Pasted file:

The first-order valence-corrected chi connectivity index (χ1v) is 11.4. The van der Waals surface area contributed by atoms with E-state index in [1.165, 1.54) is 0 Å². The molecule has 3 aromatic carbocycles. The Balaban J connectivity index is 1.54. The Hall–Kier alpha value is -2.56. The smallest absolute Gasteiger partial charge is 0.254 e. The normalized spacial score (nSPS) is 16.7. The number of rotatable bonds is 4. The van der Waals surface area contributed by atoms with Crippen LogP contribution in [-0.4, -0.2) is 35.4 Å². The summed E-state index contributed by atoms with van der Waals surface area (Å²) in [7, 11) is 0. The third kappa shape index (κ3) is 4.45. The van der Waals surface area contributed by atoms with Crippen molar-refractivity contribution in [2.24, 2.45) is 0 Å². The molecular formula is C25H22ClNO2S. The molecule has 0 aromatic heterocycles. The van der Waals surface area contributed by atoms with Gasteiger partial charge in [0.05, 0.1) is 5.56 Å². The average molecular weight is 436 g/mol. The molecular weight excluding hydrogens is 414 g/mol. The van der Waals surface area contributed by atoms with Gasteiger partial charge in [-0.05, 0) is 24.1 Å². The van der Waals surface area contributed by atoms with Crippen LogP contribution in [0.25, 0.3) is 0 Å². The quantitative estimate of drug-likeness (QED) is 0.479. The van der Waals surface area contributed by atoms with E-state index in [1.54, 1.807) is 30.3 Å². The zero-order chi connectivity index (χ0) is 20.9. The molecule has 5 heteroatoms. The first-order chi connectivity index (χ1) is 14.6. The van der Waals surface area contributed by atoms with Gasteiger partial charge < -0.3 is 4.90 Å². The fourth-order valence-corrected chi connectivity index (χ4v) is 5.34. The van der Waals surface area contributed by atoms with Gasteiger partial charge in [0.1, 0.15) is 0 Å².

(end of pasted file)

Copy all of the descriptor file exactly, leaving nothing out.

The first-order valence-corrected chi connectivity index (χ1v) is 11.4. The van der Waals surface area contributed by atoms with E-state index in [1.165, 1.54) is 0 Å². The molecule has 3 aromatic carbocycles. The Balaban J connectivity index is 1.54. The Hall–Kier alpha value is -2.56. The smallest absolute Gasteiger partial charge is 0.254 e. The normalized spacial score (nSPS) is 16.7. The number of rotatable bonds is 4. The van der Waals surface area contributed by atoms with Crippen LogP contribution in [-0.4, -0.2) is 35.4 Å². The summed E-state index contributed by atoms with van der Waals surface area (Å²) in [7, 11) is 0. The third kappa shape index (κ3) is 4.45. The van der Waals surface area contributed by atoms with Crippen molar-refractivity contribution in [2.24, 2.45) is 0 Å². The molecular formula is C25H22ClNO2S. The molecule has 0 aromatic heterocycles. The van der Waals surface area contributed by atoms with Gasteiger partial charge in [0.05, 0.1) is 5.56 Å². The average molecular weight is 436 g/mol. The molecular weight excluding hydrogens is 414 g/mol. The van der Waals surface area contributed by atoms with Gasteiger partial charge in [-0.05, 0) is 24.1 Å². The van der Waals surface area contributed by atoms with Crippen LogP contribution in [0.25, 0.3) is 0 Å². The quantitative estimate of drug-likeness (QED) is 0.479. The van der Waals surface area contributed by atoms with E-state index in [1.54, 1.807) is 30.3 Å². The zero-order chi connectivity index (χ0) is 20.9. The molecule has 5 heteroatoms. The first-order chi connectivity index (χ1) is 14.6. The van der Waals surface area contributed by atoms with Gasteiger partial charge < -0.3 is 4.90 Å². The fourth-order valence-corrected chi connectivity index (χ4v) is 5.34. The van der Waals surface area contributed by atoms with Gasteiger partial charge in [0.1, 0.15) is 0 Å².